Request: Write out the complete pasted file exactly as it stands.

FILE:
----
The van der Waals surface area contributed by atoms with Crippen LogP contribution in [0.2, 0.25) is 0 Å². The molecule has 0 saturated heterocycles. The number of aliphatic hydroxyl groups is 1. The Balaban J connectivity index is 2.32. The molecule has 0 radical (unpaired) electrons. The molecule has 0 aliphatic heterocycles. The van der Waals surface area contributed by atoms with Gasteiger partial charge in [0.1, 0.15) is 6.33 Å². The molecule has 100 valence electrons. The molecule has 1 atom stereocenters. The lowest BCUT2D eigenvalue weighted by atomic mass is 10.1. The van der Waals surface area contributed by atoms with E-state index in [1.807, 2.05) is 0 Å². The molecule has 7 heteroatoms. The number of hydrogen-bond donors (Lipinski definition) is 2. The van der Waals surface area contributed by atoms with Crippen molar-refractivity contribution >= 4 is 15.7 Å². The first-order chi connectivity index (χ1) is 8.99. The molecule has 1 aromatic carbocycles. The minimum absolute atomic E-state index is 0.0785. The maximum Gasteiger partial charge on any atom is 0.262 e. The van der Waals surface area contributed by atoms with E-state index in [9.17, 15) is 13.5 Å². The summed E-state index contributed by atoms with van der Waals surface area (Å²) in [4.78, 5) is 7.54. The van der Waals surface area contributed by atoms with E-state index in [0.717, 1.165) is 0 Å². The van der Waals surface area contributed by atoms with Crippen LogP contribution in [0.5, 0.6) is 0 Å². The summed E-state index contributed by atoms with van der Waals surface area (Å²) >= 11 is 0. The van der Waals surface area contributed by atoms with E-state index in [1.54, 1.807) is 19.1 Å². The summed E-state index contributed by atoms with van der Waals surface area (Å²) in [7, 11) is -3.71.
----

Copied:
The van der Waals surface area contributed by atoms with Crippen LogP contribution in [0.2, 0.25) is 0 Å². The molecule has 0 saturated heterocycles. The number of aliphatic hydroxyl groups is 1. The Balaban J connectivity index is 2.32. The molecule has 0 radical (unpaired) electrons. The molecule has 0 aliphatic heterocycles. The van der Waals surface area contributed by atoms with Gasteiger partial charge in [0.1, 0.15) is 6.33 Å². The molecule has 100 valence electrons. The molecule has 1 atom stereocenters. The lowest BCUT2D eigenvalue weighted by atomic mass is 10.1. The van der Waals surface area contributed by atoms with E-state index in [1.807, 2.05) is 0 Å². The molecule has 7 heteroatoms. The number of hydrogen-bond donors (Lipinski definition) is 2. The van der Waals surface area contributed by atoms with Crippen molar-refractivity contribution >= 4 is 15.7 Å². The first-order chi connectivity index (χ1) is 8.99. The molecule has 1 aromatic carbocycles. The minimum absolute atomic E-state index is 0.0785. The maximum Gasteiger partial charge on any atom is 0.262 e. The van der Waals surface area contributed by atoms with E-state index in [9.17, 15) is 13.5 Å². The summed E-state index contributed by atoms with van der Waals surface area (Å²) in [4.78, 5) is 7.54. The van der Waals surface area contributed by atoms with E-state index in [0.717, 1.165) is 0 Å². The van der Waals surface area contributed by atoms with Crippen LogP contribution in [0.5, 0.6) is 0 Å². The summed E-state index contributed by atoms with van der Waals surface area (Å²) >= 11 is 0. The van der Waals surface area contributed by atoms with E-state index in [1.54, 1.807) is 19.1 Å². The summed E-state index contributed by atoms with van der Waals surface area (Å²) in [7, 11) is -3.71.